Megohmmeters, sometimes referred to as insulation testers or, informally, as meggers, are electrical meters used to determine the condition of the insulation
on wire and motor windings. Megohmmeters introduce a high voltage, low current DC (direct current) charge and measure the resistance to determine current
leakage and identify faulty or damaged insulation which can lead to arc faults, blown circuits, and risk of electrical shock and/or fire. Routinely using a
megohmmeter to check insulation in both new installations and as part of a maintenance program is a prudent way to ensure your circuits are safe.
The insulation found on wires, cable, and motor windings serve to protect the wire and keep it separate from other wires. Accidental touching of two conducting
wires can result in an arc fault. Insulation, however, begins to degrade from the moment it’s made and as it ages, there is a reduction in its insulating performance.
Exposure to extreme environmental conditions and/or chemical contamination, accelerates this process. Megohmmeters provide a way to quickly and easily test to
identify the deterioration of insulation before it results in conditions that can damage expensive equipment, lead to an unplanned shutdown, or threaten personal safety.
How Megohmmeters Work
Megohmmeters are simply large capacity ohmmeters capable of creating a DC voltage from an internal battery. The level of resistance required to test insulation and
motor windings is far higher than normally found on multimeters or standard ohmmeters. Depending upon the standards referenced, acceptable insulator resistance
values are typically between 1 and 10 megohms (millions of ohms).
Megohmmeters must be able to generate voltages ranging from 50 to 15,000 volts to accurately measure such high resistances. A small internal generator, either
hand-cranked or with an internal motor, is used to produce that voltage. The voltage is supplied at a very low current so as not to damage sensitive equipment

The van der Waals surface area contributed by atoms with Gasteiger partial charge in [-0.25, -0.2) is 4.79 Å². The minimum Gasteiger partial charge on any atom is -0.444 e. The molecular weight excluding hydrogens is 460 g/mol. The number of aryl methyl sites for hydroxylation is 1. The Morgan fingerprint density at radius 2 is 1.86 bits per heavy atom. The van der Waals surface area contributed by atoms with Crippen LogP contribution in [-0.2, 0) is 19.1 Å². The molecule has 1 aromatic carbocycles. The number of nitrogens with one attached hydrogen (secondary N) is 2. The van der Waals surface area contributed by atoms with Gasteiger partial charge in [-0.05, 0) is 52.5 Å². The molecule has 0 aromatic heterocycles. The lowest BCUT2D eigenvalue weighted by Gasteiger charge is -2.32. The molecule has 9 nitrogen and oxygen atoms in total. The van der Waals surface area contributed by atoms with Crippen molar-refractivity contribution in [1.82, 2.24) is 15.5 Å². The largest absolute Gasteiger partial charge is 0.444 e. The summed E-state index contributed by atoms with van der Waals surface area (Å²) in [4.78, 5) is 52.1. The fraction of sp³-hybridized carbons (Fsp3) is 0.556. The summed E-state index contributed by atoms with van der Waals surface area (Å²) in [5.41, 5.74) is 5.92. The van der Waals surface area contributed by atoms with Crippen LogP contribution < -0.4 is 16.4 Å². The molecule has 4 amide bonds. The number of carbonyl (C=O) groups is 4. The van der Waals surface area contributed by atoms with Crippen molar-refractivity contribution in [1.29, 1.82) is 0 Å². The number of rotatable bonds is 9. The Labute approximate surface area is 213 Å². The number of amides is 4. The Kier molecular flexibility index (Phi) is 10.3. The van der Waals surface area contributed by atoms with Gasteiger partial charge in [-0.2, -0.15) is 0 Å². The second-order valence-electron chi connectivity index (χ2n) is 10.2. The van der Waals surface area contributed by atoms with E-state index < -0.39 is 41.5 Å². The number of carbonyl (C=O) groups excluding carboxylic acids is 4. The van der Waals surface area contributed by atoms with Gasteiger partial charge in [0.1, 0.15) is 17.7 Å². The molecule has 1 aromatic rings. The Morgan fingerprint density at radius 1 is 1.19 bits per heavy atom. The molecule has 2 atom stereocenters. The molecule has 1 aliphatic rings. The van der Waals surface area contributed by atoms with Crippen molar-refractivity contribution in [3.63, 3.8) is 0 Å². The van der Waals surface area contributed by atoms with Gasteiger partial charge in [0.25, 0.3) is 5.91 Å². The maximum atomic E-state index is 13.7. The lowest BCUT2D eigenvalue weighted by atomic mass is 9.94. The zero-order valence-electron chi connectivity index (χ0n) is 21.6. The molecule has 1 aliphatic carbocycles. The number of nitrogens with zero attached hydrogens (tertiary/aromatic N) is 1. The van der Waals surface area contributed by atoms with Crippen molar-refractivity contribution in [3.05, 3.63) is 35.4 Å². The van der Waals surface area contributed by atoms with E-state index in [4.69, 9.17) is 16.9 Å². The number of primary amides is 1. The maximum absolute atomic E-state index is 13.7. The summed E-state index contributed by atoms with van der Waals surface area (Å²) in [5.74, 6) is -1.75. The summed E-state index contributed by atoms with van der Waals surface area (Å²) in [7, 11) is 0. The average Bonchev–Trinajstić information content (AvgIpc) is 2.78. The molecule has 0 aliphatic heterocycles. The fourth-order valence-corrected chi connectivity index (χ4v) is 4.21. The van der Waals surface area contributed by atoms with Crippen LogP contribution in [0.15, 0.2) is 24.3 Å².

or be dangerous to the tester.
When testing with a megohmmeter, low resistance values indicate current leakage which is indicative of compromised insulation.
Though valuable tools, megohmmeters also have limitations. When using megohmmeters it is important to remember the following:
- The high voltages produced by these instruments should be kept in mind at all times when testing electrical equipment.
- Megohmeter test voltages should not exceed the operating voltage of the equipment being tested by too large a margin as this may cause irreversible damage.
- While they identify problems with insulation, megohmmeters do not pinpoint the location of the current leak.
- Never use an insulation tester if the motor windings are under a vacuum.
Using a megohmmeter
Testing insulation resistance provides a numerical value to represent the condition of conductor insulation and the internal insulation of electrical equipment.
But how do we arrive at that value and what does that number mean?
During testing, the high DC voltage generated by the megohmmeter will cause a small current to flow through the conductor and insulation. The amount of current
depends on the amount of voltage applied, the system’s capacitance, the total resistance, and the temperature of the material. In general, the higher the current,
the lower the resistance. The value of insulation resistance displayed on the meter is a function of following three independent sub-currents.
1. Conductive leakage current:Conductive current is a small amount of current that normally flows through insulation, between conductors or from
a conductor to ground. This current increases as insulation deteriorates and becomes predominant after the absorption current vanishes. Because it is fairly steady
and time independent, this is the most important current for measuring insulation resistance.
2. Capacitive charging leakage current: When two or more conductors run parallel to each other, they act as a capacitor. Because of this capacitive
effect, a leakage current flows through conductor insulation. This current lasts only for a few seconds as the DC voltage is applied and drops out after the
insulation has been charged to its full test voltage. In low-capacitance equipment, the capacitive current is higher than conductive leakage current, but it
dissipates very quickly. With high capacitance equipment the capacitive charging leakage current can last for a very long time. For this reason, it’s important
to let the reading settle out before recording it.
3. Polarization absorption leakage current: Absorption current is caused by the polarization of molecules within dielectric material. In
low-capacitance equipment, the current is high for the first few seconds and decreases slowly to nearly zero. When dealing with high capacitance equipment or wet